As the U.S. government readies armed forces for a possible attack on Syria, the media conversation has focused on what tactics President Barack Obama might authorize to punish the regime of President Bashar al-Assad for allegedly staging a chemical-weapons attack that killed hundreds of civilians last week. Less attention has been devoted to the question of how the Syrian regime might respond to a Western strike.
Analysts suggest the Syrian response would likely be proportionate to the severity of an American attack -- and also proportionate to the apparent purpose of the U.S. strike.
"It depends on whether it's a punishment or an intervention," says Vali Nasr, Dean of the John Hopkins School of Advanced International Studies in Washington, D.C. Intervening would mean imposing "sustained damage" to the regime and could imply changing the course of the war. "That's not the policy of the U.S. in this war at all."
This careful distinction echoes statements by U.S. officials who have underscored that the Obama administration feels morally obliged to punish Assad for violating the Geneva conventions, but not to intervene in a war that it doesn't consider its own.
International reluctance to step in has greatly benefited the Syrian regime, Nasr says. "They've been doing very well exactly because the U.S. wasn't involved."
As a result, argues Julien Barnes-Dacey, a senior policy fellow at the European Council on Foreign Relations, it's likely that Syrian forces "will take the hit" of a more limited strike, to prevent an international escalation that would impel Western powers to take more serious action against Assad.
"It's not in his interest to respond," Barnes-Dacey says. "If he retaliates he might provoke a greater willingness [to intervene]. At the moment it's still a regional war; the West believes it can still keep a distance from it."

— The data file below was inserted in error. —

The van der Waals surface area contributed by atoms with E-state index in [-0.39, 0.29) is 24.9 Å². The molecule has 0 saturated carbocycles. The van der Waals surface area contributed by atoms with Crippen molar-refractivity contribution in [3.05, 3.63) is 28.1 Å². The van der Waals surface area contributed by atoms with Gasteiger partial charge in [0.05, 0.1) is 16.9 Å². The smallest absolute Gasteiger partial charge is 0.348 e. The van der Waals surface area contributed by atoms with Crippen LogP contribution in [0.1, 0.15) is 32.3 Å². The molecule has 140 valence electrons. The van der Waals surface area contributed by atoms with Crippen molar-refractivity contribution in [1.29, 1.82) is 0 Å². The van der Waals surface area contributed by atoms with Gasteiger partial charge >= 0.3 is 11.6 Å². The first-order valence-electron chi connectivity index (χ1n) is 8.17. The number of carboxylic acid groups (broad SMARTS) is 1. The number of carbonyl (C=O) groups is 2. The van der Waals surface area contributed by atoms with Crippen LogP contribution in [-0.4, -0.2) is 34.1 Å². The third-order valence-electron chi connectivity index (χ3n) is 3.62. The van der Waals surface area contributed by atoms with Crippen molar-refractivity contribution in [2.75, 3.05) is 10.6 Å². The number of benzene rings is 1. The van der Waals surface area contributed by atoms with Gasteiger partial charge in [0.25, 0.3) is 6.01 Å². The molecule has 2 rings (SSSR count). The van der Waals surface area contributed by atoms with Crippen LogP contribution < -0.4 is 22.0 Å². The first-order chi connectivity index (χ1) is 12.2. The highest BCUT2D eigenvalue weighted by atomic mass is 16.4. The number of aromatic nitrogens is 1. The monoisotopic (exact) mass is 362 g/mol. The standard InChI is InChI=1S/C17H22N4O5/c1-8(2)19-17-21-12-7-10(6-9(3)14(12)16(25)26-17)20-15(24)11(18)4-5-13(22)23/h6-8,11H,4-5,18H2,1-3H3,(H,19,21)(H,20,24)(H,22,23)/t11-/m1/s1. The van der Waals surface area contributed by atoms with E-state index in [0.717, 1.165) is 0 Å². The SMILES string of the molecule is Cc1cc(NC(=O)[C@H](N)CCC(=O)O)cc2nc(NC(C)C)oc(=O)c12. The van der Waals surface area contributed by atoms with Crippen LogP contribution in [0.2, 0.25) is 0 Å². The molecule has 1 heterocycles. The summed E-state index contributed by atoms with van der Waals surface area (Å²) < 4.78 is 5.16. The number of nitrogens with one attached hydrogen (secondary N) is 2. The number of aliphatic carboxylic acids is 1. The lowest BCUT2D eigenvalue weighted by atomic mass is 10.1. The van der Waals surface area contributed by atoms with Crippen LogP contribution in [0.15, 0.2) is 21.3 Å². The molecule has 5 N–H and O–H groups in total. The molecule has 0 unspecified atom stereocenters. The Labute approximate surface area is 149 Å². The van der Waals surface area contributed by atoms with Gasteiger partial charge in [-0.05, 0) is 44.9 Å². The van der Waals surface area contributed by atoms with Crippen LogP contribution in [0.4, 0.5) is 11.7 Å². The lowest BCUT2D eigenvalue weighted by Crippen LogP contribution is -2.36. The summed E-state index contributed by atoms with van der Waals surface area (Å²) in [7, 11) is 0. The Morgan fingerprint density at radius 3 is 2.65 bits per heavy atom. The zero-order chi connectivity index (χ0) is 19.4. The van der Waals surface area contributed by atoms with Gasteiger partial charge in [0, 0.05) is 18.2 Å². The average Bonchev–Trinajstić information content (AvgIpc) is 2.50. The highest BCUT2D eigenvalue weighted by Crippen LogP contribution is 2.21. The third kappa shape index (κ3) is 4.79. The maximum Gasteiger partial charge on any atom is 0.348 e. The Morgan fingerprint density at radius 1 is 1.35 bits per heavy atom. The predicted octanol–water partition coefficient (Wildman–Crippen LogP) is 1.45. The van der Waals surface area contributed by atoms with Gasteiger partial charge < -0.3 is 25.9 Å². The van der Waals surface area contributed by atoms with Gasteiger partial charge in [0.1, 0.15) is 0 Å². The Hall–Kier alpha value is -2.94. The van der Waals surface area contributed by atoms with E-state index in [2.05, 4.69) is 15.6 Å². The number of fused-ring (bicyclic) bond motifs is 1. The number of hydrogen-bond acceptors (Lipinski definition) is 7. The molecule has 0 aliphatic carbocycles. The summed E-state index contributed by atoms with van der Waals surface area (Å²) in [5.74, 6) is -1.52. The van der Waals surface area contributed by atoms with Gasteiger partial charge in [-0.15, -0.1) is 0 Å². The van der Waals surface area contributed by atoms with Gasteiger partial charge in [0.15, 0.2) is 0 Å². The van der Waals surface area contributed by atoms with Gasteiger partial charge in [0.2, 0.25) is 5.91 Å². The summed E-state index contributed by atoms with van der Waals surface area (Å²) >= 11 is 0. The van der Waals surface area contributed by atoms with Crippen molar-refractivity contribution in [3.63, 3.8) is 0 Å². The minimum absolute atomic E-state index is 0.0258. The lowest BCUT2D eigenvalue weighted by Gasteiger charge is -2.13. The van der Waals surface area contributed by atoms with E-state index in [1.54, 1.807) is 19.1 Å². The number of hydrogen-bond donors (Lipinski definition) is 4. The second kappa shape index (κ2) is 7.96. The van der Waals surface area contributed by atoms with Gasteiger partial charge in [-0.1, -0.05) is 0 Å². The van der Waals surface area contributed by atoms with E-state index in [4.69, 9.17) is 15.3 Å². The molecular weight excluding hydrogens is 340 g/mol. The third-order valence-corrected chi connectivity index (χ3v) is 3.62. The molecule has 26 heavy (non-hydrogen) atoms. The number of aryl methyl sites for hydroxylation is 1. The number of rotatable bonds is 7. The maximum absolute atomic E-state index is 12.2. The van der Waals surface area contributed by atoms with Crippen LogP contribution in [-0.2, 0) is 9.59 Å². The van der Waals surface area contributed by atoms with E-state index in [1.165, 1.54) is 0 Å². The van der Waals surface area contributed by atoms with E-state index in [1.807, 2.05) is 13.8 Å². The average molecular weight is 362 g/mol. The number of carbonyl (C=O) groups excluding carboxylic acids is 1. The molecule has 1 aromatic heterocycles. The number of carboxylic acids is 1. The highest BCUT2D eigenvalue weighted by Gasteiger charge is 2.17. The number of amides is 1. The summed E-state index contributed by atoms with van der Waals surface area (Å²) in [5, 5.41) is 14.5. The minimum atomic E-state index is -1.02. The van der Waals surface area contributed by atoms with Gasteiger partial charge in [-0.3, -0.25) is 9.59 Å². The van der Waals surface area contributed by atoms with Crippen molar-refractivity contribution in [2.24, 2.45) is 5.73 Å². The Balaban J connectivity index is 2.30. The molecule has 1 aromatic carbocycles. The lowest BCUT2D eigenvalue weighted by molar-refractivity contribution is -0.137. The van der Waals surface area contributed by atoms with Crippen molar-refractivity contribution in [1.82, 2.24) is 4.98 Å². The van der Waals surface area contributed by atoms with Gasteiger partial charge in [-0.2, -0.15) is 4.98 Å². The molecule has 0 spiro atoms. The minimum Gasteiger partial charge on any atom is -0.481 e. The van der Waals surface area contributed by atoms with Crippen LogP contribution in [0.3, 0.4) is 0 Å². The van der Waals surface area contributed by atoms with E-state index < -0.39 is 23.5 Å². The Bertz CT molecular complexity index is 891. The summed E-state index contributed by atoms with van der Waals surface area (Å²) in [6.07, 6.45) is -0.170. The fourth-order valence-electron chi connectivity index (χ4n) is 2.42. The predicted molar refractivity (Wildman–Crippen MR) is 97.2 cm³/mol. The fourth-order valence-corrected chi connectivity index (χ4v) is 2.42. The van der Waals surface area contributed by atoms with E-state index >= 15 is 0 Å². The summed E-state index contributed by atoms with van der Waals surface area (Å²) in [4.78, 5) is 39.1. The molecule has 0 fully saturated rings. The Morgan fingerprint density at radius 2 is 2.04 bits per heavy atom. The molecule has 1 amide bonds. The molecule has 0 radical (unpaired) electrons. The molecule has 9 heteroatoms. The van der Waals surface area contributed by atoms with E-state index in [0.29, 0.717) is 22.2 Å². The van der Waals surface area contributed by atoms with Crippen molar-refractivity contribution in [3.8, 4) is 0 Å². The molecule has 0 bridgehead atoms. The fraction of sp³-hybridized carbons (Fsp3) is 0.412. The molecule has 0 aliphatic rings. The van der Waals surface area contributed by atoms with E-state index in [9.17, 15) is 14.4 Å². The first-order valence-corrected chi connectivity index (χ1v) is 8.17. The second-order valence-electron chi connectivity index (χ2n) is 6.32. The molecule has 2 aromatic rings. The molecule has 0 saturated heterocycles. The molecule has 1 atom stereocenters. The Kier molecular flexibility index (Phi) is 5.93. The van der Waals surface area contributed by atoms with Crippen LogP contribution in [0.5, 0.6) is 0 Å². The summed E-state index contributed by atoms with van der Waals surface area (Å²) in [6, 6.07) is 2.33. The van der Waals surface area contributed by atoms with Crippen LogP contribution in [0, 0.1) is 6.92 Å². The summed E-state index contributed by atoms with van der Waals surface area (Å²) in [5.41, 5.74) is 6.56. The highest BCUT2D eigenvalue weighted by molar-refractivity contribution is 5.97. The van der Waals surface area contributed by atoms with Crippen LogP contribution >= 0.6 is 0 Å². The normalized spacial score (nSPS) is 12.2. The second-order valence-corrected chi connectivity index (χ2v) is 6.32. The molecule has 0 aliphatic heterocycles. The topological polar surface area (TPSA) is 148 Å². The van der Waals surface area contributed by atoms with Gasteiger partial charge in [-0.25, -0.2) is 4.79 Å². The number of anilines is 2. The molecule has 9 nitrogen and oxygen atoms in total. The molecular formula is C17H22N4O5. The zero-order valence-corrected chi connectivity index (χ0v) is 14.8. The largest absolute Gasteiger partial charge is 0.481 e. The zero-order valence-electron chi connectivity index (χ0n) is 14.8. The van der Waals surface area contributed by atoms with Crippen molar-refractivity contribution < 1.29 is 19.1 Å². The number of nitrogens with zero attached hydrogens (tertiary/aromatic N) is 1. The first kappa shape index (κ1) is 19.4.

Then there is the question of the extent of the Syrian regime's options. "I don't think Assad has the material capabilities or willingness to respond in force by attacking regional allies," says Barnes-Dacey. "I don't think there is any immediate risk of military responses. Assad will look to hunker down."
A passive response by Assad to any Western strike would parallel his previous responses to similar attacks from the air force of his more powerful neighbor, Israel. Israeli planes have fairly regularly attacked targets in Syria it deems threatening, including alleged arms transfers to Hezbollah and a suspected nuclear power station under construction in 2007.
Damascus typically doesn't respond to those strikes. Israel's leaders have vowed a fierce response to any perceived preparations for an attack from Syria, and the Israelis' capabilities and established willingness to strike targets in Syria may give Assad pause on responding to a Western strike by attacking Israel.
But it may be possible that a regime that wasn't afraid of engaging in a civil war -- and is now alleged to have used chemical weapons against civilians -- might not show much restraint.
"It's an eye for an eye," says Joshua Landis, director of the center for Middle East Studies at the University of Oklahoma. "You don't want Americans to feel that they can hurt you for free."
Assad may even have taken his cue from the Egyptian military, Landis adds, which "stomped out the Muslim Brotherhood" without significant repercussions from Western powers. Assad may see that as a precedent for impunity.
"He's watching like a hawk how the international community responds," Landis said. "Americans gave Egyptians a pass."
If he did seek to hurt the U.S., Landis believes, "you hit America at their weak points" by "using a third party." That might mean targeting more vulnerable U.S. allies in Jordan and Lebanon.
In Jordan, where nearly half a million refugees settled or are waiting to be registered since the beginning of the war, economic pressure could continue to destabilize the country. "Every Jordanian I know is just furious about Syrian refugees taking their jobs," Landis said, while stoking sectarian tensions has proven a valuable strategy in Lebanon.
Lebanese officials believe Syria was responsible for the car bombs that killed at least 42 people outside a Sunni mosque in Tripoli last week.
Edward Djerejian, former U.S. ambassador to Syria and founding director of the Baker Institute at Rice University, says Damascus is expecting a Western military strike "limited in time and scope," and that its response will therefore be primarily focused on appealing to allies such as China, Iran and Russia, to rally international support.
Still, he grants, "once you lend to the fog of war anything can happen."